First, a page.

The Texas RRC Data Base came out a few days ago. The data is reported through September but of course it is incomplete. The data from the field comes in very slow in Texas and the RRC only reports the data they receive. All data is through September and is in barrels per day.
Crude only has shown a slight downward trend for the last two months. After revision, when the final data comes in, production will likely still be up slightly but if this is any indication, it will be up less than in months past.
Texas condensate production started a dramatic slowdown in June of 2013. It actually declined three months in a row, June, July and August of 2013 but then started to recover. But production growth has slowed since that date.
Adding the two we get what the EIA reports, Crude + Condensate. I have included the EIA’s estimate which is only through August. The EIA is just guessing here of course and this guess seems to be revised by a few barrels every month. Of course they eventually get it right as the dip in October 2013 shows.
Texas gas well gas peaked back in January 2009 and reached a lower peak in November of 2011. But it appears to have peaked unless much higher prices spurs a lot more drilling.
Texas associated gas is still increasing because oil drilling is still increasing. Texas associated gas accounts for about 22 percent of Texas total gas.
Adding the two we get Texas total gas. Total gas production still appears to be increasing but only slightly.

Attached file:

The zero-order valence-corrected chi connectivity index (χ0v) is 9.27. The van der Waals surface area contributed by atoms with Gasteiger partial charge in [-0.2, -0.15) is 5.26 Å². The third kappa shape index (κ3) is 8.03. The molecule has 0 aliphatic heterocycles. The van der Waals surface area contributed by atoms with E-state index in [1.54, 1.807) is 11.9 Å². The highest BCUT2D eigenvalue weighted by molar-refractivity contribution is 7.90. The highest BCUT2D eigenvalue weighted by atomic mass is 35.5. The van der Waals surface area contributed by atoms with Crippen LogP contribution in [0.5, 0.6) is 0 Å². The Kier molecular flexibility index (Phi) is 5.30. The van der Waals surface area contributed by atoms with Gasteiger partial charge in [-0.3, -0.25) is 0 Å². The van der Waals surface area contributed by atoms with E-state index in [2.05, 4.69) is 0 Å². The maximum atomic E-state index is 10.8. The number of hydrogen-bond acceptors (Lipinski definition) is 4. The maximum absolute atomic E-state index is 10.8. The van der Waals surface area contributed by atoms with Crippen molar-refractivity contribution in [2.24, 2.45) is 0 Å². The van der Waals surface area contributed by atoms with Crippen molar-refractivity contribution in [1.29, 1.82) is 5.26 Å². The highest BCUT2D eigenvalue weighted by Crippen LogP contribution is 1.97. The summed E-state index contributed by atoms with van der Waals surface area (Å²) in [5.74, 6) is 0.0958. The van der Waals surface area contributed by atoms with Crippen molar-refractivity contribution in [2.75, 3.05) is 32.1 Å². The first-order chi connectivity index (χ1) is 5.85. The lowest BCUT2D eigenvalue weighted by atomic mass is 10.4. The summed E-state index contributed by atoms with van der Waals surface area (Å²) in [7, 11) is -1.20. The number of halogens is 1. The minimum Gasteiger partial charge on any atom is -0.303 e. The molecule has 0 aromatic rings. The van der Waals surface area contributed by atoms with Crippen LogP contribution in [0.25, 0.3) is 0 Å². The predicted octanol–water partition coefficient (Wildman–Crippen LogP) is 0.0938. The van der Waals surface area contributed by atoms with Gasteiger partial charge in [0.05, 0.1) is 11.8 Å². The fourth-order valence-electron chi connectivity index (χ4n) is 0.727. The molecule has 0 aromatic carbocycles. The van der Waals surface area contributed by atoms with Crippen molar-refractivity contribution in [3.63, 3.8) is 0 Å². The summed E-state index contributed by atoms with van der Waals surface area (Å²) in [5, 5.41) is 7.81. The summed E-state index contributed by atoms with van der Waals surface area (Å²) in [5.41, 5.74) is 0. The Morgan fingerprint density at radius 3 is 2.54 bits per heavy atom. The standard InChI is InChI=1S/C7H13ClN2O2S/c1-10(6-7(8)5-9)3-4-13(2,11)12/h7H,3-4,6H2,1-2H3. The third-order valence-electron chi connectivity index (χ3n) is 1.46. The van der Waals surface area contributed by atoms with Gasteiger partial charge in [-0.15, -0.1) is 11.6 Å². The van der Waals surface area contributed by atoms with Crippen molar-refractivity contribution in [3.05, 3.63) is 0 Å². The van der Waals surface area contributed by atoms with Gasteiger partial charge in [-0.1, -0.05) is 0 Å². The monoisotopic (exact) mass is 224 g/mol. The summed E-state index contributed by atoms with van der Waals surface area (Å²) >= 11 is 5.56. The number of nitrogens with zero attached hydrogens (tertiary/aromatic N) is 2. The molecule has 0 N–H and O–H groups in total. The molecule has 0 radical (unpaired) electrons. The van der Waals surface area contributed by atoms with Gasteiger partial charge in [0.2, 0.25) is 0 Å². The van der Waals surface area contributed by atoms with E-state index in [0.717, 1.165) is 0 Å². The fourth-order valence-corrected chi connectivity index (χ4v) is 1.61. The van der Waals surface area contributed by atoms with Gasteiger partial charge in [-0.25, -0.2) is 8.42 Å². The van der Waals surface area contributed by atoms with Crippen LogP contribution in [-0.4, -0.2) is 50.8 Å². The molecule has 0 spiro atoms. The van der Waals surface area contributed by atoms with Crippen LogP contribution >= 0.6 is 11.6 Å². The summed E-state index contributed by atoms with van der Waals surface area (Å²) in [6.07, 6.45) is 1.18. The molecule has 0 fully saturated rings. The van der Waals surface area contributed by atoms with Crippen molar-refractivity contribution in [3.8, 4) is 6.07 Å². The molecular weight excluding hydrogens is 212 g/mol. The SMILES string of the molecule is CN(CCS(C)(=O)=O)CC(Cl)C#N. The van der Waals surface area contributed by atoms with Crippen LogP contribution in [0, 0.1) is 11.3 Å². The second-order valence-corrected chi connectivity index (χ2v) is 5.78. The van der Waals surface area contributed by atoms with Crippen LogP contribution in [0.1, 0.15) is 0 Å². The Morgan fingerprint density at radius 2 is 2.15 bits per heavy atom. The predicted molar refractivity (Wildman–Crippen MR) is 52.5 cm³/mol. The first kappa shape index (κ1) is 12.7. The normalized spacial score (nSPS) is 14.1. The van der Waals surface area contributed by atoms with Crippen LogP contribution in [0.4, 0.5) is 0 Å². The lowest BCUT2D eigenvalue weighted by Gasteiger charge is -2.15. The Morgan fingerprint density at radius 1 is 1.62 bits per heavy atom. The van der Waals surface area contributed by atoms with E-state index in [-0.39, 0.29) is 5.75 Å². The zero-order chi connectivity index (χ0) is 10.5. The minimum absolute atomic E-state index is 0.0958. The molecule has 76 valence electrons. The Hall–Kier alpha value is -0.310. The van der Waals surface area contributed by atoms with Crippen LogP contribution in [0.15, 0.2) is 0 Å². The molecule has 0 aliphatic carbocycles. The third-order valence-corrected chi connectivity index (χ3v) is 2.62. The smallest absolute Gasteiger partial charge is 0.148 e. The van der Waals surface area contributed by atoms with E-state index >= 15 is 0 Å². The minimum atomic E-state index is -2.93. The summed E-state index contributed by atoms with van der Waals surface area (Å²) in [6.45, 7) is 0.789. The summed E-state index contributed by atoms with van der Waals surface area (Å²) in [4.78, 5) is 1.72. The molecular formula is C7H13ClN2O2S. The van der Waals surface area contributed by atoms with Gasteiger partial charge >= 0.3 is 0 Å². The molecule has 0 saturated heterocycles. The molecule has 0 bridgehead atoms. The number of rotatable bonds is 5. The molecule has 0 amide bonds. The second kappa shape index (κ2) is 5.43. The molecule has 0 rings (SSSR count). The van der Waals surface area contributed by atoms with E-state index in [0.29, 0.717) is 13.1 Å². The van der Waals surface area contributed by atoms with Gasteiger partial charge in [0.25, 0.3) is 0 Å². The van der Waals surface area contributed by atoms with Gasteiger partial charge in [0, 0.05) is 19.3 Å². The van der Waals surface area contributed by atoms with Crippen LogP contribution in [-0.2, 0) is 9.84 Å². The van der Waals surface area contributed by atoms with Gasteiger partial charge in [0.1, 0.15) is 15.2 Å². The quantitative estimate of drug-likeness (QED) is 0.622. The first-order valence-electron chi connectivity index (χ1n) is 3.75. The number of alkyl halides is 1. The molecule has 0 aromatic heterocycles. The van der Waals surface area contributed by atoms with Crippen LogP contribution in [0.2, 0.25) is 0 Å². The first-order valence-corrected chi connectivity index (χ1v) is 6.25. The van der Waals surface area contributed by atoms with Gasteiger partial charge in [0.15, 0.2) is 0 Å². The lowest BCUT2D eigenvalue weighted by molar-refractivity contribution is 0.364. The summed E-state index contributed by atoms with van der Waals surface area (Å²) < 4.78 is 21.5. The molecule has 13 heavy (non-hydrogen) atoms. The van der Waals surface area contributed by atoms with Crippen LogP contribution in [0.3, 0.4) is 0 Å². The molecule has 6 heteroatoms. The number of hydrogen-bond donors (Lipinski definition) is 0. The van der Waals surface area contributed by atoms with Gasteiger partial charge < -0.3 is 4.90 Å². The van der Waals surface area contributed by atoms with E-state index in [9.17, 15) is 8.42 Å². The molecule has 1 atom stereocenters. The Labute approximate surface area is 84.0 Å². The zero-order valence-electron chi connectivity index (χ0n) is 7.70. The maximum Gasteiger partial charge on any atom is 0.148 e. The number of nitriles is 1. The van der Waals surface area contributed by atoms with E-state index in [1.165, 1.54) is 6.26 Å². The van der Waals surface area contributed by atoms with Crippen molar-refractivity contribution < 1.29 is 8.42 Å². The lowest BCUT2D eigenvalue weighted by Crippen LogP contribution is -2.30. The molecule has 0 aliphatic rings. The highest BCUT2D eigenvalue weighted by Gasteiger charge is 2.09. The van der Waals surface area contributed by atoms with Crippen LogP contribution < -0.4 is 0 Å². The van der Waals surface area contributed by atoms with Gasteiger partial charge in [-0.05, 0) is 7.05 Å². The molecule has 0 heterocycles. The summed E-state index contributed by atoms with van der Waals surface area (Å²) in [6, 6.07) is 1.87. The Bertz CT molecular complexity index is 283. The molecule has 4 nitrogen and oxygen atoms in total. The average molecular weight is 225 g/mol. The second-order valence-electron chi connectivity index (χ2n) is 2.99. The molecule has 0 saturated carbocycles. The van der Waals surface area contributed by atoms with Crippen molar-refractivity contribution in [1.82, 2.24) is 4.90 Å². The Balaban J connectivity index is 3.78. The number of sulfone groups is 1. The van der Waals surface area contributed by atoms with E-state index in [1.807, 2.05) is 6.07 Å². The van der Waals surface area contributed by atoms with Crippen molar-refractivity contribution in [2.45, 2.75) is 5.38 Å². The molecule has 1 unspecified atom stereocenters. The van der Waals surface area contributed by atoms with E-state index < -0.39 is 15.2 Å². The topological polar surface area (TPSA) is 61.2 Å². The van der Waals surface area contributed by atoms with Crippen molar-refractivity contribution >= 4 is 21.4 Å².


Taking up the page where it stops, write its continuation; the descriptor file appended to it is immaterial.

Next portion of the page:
The biggest product of the U.S. petroleum industry is not oil, gas or condensate but water — billions and billions of gallons containing dissolved salts, grease and even naturally occurring radioactive materials…
Argonne estimated that more than 7.5 barrels of water were produced for every barrel of crude, and 260 barrels of water for every million cubic feet of natural gas, based on state and federal records for onshore oil and gas production…
But the vast majority of water from onshore oil and gas wells, accounting for more than 92 percent of all produced water, is re-injected underground to maintain pressure in the reservoir (71 percent) or into non-producing formations for disposal (21 percent).
This is interesting since, in most shale fields, like the Bakken, they do not have injection wells where water is injected just to keep the pressure up. That just doesn’t work very well in tight oil fields. What I think they do is just drill injection wells in permeable rock solely for getting rid of water that comes up with the oil as indicated in the link below. It is from the Bakken permit list. Bold mine.
NDIC Permit List For November 14th, 2014.
#90323 – WHITE OWL ENERGY SERVICES, INC, WHITE OWL JOHNSONS CORNER SWD 1, NENE 23-150N-96W, MCKENZIE CO., 835′ FNL and 360′ FEL, SALT WATER DISPOSAL, BLUE BUTTES, ‘Tight Hole’, 2463′ Ground, API #33-053-90323.
“It is increasingly clear that we have begun a new chapter in the history of the oil markets,” the IEA stated in its November oil market report, observing that the world’s oil supply is outstripping projected oil demand—the opposite of what was happening just over six years ago when oil prices peaked.
For countries whose finances are heavily or almost wholly reliant on high oil prices, it’s a tough time. At current price levels, the national budgets of Iran, Venezuela, Nigeria, Iraq, Libya, Russia and Saudi Arabia will not break even, which could force these countries to burn up precious cash reserves, as well as leading to infighting over market share, upsetting an already fragile world order.
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